Manipulating materials and machines to produce something personal is an important component of Mark Mothersbaugh’s practice. Perhaps none of his work displays that inclination more clearly than his orchestrions—musical instruments that play his original scores. The orchestrions are not only physically but also aurally commanding due to the unique sounds Mothersbaugh coaxes out of their unruly antique components.
The first orchestrion, which he conceived while composing music for Wes Anderson’s film Moonrise Kingdom (2012), was built using birdcalls dating from the nineteenth century to the present, each with its own distinct sound. The next music machines were made from abandoned organ pipes from old churches. All of his machines have unpredictable noisemaking elements and tunings, so it is impossible to tell how they will sound until they are assembled.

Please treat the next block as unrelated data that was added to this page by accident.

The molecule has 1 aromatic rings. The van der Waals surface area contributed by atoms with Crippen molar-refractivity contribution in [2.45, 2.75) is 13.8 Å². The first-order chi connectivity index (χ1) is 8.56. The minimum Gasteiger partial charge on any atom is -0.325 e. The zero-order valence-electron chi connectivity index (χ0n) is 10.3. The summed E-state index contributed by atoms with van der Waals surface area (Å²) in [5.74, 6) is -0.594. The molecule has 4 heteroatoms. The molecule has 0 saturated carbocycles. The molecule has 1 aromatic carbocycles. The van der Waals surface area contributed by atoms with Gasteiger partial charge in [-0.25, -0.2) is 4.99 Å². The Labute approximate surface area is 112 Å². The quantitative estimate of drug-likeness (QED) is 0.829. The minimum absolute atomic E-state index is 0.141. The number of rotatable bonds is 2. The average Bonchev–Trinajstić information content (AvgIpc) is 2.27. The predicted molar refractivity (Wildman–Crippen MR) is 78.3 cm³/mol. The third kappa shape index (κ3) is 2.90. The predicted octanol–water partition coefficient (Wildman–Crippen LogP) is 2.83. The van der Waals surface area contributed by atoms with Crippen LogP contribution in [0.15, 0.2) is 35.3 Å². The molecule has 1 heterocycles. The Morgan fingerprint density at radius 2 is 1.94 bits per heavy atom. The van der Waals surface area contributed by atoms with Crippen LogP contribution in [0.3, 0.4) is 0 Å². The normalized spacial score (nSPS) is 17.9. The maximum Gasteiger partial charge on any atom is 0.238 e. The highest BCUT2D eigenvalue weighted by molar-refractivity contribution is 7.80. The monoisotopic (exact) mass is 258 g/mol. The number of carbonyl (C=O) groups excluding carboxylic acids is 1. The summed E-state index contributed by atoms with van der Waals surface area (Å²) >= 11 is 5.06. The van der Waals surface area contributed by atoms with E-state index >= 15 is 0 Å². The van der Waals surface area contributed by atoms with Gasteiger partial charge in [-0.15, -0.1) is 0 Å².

Pairing Mothersbaugh’s talented musicianship with his visual arts practice, the orchestrions embody his particular relationship with technology. From the earliest days of DEVO, he has manipulated instruments to produce sounds that are entirely his own. He has always understood technology as a tool for creating newness while working against its tendency to create sameness. In all of his work, he balances mechanical production with a final product that is personal in its appearance, its sound, and, ultimately, its performance.